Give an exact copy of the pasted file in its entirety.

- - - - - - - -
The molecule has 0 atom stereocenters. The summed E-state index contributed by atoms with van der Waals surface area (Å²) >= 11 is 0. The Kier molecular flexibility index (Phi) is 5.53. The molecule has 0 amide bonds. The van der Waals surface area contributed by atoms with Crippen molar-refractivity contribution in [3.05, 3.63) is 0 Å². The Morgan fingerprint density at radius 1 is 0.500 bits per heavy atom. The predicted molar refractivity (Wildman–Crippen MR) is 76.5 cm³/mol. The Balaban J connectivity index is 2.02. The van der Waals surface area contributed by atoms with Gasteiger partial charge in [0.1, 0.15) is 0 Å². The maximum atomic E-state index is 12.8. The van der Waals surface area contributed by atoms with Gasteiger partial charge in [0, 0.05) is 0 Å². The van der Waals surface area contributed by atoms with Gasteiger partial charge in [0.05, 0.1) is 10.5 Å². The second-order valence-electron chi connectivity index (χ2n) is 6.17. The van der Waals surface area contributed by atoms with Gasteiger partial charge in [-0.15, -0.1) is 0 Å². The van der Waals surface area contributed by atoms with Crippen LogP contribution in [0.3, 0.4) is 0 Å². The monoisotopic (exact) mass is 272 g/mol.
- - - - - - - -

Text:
The molecule has 0 atom stereocenters. The summed E-state index contributed by atoms with van der Waals surface area (Å²) >= 11 is 0. The Kier molecular flexibility index (Phi) is 5.53. The molecule has 0 amide bonds. The van der Waals surface area contributed by atoms with Crippen molar-refractivity contribution in [3.05, 3.63) is 0 Å². The Morgan fingerprint density at radius 1 is 0.500 bits per heavy atom. The predicted molar refractivity (Wildman–Crippen MR) is 76.5 cm³/mol. The Balaban J connectivity index is 2.02. The van der Waals surface area contributed by atoms with Gasteiger partial charge in [0.1, 0.15) is 0 Å². The maximum atomic E-state index is 12.8. The van der Waals surface area contributed by atoms with Gasteiger partial charge in [0, 0.05) is 0 Å². The van der Waals surface area contributed by atoms with Gasteiger partial charge in [0.05, 0.1) is 10.5 Å². The second-order valence-electron chi connectivity index (χ2n) is 6.17. The van der Waals surface area contributed by atoms with Gasteiger partial charge in [-0.15, -0.1) is 0 Å². The van der Waals surface area contributed by atoms with Crippen LogP contribution in [0.3, 0.4) is 0 Å². The monoisotopic (exact) mass is 272 g/mol.